Here's a riddle: What's the difference between a Wall Street analyst and a real estate agent? Not much -- or at least there shouldn't be under the law, according to two legal scholars. In a soon-to-be published legal journal article, two corporate law professors argue that the best way to regulate the behavior of Wall Street analysts is to treat them as "quasi agents." In other words, they say, analysts should owe some fiduciary obligation to investors, in much the same way that an agent who sells real estate has an obligation to deal fairly with a customer.
Bad vs. Evil
The professors aren't saying that analysts should be liable to investors for simply making a bad stock pick every now or then. But an analyst who makes a bad stock call because of some conflict of interest or other "malfeasance" owes some sort of legal obligation to the investors who rely on his or her judgment, their argument goes. The professors contend that the problem with the current government effort at regulating Wall Street analysts is that all the emphasis has been on requiring analysts to disclose potential conflicts of interest. But there's been little discussion about the obligations of analysts and the need for a new regulatory framework that might make it easier for investors to sue analysts for dispensing faulty stock advice. "We're not articulating a precise fiduciary duty, but there is an expectation of reliance on the part of investors," says Jill Fisch, one of the authors and a securities professor at Fordham University School of Law. "It's naive to say that they don't rely." Fisch and her co-author, Hillary Sale, a professor at the University of Iowa Law School, say the fiduciary obligation arises because brokerage analysts are not just supposed to be salesmen for their employers and the companies they cover. Analysts also are supposed to be information providers that investors and the overall stock market can depend upon. That's a dual role that's fraught with inherent conflicts of interest, and one that cries out for regulation beyond simple heightened disclosure requirements, the professors say.
The conclusion reached by Fisch and Sale is sure to spark controversy and debate. The conventional view is that analysts are not agents and don't owe any legal obligation to investors or the companies they cover, since the primary relationship on Wall Street is the one between an investor and a broker -- not an investor and an analyst. That's why many legal experts say all those disgruntled investors racing to file lawsuits and arbitration claims against analysts face an uphill battle. While New York State Attorney General Eliot Spitzer's investigation into analyst conflicts of interest at Merrill Lynch ( MER) may have shone a much-needed spotlight on the issue, it didn't make it any easier for investors to prevail in a lawsuit against an analyst. Back in May, Merrill and Spitzer agreed to a settlement that required the nation's biggest brokerage to pay a $100 million fine and take steps to put more distance between the work of its analysts and that of investment bankers. For instance, investment bankers at Merrill may no longer evaluate the performance of the firm's analysts, nor may they have a say in how an analyst is compensated. The brokerage also must establish a committee to monitor the relationship between investment bankers and analysts and disclose any potential conflicts to investors. Scores of politicians have praised the Merrill settlement as establishing a blueprint for other Wall Street firms. But the professors are critical of the Merrill deal, saying it's fraught with "loopholes" and doesn't go far enough in eliminating potential conflicts or protecting investors. They say the settlement still allows room for analysts to participate in meetings with investment banking clients and even permits analysts to help solicit new business in some circumstances.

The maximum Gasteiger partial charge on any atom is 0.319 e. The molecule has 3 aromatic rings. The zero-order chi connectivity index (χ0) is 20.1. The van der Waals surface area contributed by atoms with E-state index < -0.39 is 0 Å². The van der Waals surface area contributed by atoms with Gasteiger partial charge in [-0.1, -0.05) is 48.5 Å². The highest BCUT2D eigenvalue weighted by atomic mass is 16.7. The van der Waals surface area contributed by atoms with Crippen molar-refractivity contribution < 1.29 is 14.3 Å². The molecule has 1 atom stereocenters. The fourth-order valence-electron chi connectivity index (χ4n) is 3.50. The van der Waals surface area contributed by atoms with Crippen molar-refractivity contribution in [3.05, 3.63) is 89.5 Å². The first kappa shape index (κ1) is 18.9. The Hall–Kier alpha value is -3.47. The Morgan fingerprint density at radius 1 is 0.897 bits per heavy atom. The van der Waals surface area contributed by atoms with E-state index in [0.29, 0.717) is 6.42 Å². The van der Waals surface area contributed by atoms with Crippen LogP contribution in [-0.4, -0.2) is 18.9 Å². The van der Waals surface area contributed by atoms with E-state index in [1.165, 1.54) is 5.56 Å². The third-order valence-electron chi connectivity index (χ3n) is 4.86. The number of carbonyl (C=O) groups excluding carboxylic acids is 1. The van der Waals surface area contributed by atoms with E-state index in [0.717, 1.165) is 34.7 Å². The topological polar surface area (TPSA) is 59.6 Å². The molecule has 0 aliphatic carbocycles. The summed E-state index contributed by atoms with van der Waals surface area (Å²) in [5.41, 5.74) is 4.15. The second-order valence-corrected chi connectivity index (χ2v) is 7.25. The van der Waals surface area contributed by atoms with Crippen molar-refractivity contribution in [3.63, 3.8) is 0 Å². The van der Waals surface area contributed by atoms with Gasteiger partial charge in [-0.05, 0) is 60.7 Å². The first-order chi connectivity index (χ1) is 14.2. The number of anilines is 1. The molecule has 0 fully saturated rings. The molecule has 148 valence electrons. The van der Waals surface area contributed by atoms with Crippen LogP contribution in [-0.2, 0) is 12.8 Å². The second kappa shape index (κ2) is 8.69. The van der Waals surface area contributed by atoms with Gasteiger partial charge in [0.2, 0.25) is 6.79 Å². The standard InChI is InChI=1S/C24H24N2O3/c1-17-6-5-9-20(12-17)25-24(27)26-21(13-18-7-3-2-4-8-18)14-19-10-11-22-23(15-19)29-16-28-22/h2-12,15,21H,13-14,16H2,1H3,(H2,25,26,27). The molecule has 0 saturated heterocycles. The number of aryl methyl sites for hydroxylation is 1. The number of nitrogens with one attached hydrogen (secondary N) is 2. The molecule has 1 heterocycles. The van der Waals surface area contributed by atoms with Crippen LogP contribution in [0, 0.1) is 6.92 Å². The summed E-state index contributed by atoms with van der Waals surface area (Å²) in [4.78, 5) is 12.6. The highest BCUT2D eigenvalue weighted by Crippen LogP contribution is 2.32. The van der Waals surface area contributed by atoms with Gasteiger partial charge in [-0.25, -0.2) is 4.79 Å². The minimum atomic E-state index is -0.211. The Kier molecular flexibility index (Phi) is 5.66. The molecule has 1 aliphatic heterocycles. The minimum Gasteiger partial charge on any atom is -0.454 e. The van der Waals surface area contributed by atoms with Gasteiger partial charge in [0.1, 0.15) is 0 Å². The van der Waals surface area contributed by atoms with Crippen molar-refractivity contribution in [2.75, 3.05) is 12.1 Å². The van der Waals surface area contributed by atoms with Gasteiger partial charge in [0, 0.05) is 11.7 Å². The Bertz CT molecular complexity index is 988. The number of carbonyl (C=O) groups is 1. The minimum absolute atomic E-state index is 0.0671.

"The Merrill agreement is loaded with rhetoric about preserving the research process as one designed to protect investors, and it includes disclosure provisions, but it still does not prevent the actual conflicts from occurring," say the professors in their paper, which is called "The Securities Analyst as Agent: Rethinking the Regulation of Analysts." Not surprisingly, the securities industry is neither ready nor willing to embrace anything as sweeping as the change advocated by the professors. Industry executives say that before any new regulations and laws are enacted, investors need to allow time for the market to react to the terms of the Merrill settlement and additional analyst disclosure rules adopted by the Securities and Exchange Commission. The new disclose rules, among other things, require analysts to disclose whether they or a family member own a particular stock and whether an analyst's firm does any investment banking work for a company. "We need to take stock of these significant new changes that are just coming on line now," says Stuart Kaswell, general counsel for the Securities Industry Association, a Wall Street trade group. "The idea that we need a whole new brave new world is premature."